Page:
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A CSC-led consortium has failed to reach an agreement with the German Ministry of Defense over a planned $7.3bn IT and communications outsourcing contract. The failure highlights both the level of caution displayed by the German government toward outsourcing, and the increasing reluctance for outsourcing vendors to take on mega-deals without sufficient rewards.

Computer Sciences Corp [CSC] leads the ISIC 21 consortium, which in April 2002 was named as the preferred bidder for the Project Herkules contract. Talks between the German Ministry of Defense and ISIC 21 broke down on Thursday because they could not agree on pricing.

CSC started the bidding process for the contract back in 2000, and the costs of competing for and negotiating the deal have been an ultimately fruitless drain on the company's resources for four years.

The refusal to agree final terms with ISIC 21 underlines the greater caution with which the country's public and private sector organizations approach outsourcing. CSC and its rivals IBM Global Services and EDS have all failed to replicate the financial success of their multi-billion-dollar US and UK outsourcing businesses in Germany.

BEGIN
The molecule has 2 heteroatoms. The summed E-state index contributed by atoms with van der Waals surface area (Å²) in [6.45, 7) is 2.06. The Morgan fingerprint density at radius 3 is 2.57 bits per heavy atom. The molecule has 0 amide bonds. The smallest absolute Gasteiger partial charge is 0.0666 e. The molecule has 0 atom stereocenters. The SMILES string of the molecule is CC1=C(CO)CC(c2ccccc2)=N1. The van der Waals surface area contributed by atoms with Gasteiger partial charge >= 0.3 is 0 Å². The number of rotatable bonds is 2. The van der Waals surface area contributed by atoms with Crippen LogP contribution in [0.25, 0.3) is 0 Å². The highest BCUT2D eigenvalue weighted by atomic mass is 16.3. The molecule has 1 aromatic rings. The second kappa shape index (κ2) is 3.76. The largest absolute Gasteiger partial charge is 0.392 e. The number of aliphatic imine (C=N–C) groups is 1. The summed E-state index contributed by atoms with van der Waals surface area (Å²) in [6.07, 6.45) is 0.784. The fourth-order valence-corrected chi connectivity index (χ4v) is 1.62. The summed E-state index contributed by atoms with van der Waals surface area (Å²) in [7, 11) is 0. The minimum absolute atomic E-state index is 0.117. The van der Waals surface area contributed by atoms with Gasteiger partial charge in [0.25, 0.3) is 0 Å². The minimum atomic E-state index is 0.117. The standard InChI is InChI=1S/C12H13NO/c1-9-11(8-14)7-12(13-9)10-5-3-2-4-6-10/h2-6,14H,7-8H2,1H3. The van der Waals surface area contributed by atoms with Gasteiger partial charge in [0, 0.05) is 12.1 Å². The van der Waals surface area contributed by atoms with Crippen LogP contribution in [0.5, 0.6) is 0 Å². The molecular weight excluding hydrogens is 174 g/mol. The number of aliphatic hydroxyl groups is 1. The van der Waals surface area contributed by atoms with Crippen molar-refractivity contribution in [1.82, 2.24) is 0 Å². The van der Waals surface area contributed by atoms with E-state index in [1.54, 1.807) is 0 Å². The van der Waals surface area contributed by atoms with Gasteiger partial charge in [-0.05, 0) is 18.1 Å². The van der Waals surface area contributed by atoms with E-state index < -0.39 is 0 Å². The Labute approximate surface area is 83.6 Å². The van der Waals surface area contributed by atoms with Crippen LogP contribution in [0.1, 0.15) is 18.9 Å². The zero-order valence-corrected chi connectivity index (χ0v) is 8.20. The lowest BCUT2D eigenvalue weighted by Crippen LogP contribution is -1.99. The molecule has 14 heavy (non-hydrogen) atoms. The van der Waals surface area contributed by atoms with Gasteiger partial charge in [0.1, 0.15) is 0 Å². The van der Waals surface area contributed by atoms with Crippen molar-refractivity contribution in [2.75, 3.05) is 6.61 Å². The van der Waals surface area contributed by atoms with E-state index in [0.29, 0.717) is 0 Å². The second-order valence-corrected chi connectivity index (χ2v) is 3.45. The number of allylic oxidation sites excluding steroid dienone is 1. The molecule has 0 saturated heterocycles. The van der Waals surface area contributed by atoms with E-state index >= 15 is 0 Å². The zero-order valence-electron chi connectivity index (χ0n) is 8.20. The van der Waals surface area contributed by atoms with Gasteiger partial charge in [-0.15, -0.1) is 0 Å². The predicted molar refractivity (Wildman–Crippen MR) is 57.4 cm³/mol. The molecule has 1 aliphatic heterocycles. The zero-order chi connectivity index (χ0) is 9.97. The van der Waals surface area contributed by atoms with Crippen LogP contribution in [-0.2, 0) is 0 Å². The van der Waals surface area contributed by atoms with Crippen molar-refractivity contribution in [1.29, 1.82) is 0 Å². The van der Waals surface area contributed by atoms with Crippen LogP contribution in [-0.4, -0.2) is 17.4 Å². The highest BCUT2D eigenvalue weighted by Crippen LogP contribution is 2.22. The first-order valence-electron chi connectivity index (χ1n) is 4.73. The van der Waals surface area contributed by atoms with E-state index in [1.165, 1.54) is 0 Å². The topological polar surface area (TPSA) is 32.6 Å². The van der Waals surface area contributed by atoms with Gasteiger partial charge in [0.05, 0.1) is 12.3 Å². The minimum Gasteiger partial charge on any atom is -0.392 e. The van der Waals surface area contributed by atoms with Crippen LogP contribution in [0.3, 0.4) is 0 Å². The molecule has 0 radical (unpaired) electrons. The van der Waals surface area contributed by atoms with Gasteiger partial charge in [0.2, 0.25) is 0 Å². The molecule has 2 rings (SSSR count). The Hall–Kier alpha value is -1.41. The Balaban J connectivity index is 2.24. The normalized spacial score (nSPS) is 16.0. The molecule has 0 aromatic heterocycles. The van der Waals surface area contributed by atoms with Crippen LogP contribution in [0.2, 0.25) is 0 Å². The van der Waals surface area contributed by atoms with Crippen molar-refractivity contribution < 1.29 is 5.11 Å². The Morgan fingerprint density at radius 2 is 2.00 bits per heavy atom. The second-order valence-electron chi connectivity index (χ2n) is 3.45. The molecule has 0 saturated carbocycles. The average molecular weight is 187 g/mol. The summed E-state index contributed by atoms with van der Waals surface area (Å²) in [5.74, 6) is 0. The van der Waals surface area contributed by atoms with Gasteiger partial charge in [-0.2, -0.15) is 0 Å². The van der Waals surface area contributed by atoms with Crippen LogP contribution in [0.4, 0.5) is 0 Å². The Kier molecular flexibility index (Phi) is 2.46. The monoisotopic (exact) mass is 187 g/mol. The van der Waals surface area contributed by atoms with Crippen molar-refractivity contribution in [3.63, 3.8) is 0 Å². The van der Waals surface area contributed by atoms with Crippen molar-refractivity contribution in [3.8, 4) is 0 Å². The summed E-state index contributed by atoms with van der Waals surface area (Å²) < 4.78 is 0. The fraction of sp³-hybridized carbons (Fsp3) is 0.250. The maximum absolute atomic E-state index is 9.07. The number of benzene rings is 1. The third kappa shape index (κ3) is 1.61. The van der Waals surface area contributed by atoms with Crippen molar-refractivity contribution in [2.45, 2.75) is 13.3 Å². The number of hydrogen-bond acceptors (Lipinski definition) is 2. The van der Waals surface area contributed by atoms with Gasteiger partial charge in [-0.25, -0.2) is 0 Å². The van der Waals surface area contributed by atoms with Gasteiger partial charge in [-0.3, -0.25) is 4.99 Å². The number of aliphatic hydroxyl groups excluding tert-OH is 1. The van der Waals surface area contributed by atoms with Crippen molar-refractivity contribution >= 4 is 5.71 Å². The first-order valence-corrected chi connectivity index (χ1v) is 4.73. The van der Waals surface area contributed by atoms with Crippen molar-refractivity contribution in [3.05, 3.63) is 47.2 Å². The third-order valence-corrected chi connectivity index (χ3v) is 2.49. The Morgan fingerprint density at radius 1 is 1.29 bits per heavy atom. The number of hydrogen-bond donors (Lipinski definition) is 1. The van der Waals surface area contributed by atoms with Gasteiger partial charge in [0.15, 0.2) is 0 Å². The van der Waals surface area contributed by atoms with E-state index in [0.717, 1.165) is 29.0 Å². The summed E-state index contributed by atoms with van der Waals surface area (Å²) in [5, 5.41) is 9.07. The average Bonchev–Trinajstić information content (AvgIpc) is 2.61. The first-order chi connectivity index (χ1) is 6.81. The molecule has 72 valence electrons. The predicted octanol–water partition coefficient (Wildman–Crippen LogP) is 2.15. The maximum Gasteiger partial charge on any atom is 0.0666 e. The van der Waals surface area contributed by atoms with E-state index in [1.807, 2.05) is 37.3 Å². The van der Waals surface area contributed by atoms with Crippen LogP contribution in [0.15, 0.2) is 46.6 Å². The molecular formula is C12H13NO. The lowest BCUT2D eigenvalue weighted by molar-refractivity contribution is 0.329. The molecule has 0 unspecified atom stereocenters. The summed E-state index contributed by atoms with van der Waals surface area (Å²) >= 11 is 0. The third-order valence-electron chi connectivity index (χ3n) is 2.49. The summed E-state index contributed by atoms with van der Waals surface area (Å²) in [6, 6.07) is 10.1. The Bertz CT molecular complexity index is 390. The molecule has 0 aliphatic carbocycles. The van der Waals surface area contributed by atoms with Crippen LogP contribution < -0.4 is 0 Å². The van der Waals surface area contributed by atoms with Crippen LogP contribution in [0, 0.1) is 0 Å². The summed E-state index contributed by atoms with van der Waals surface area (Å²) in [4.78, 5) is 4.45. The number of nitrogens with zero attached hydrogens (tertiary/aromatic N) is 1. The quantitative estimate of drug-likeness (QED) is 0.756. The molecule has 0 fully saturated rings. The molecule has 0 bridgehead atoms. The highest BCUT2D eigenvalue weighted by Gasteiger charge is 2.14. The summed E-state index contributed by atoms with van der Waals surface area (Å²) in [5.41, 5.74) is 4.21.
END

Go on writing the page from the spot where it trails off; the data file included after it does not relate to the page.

The Germans' caution is highlighted by the timetable set by the UK Ministry of Defence, which is currently assessing bids for a £5bn IT infrastructure outsourcing contract. CSC is leading another consortium pitching for the UK deal, which it expects to be awarded in early 2005, having been put out to tender in April 2003.

The breakdown in negotiations also reflects the increasing caution among outsourcing vendors towards taking on long-term mega-deals. The recent financial problems suffered by EDS, in part triggered by its inability to generate a profit from its landmark contract with the US Navy and Marines, have highlighted that the development costs and operating risks of managing major deals often outweigh the expected profits.

CSC's experience in Germany could deter the global outsourcing vendor community from pursuing any future deals in the country, and particularly with central government agencies. However, the Ministry is now expected to re-open talks with a rival consortium including IBM, Siemens, and Deutsche Telekom, which unsuccessfully bid against ISIC 21 three years ago.

Source: ComputerWire/Datamonitor

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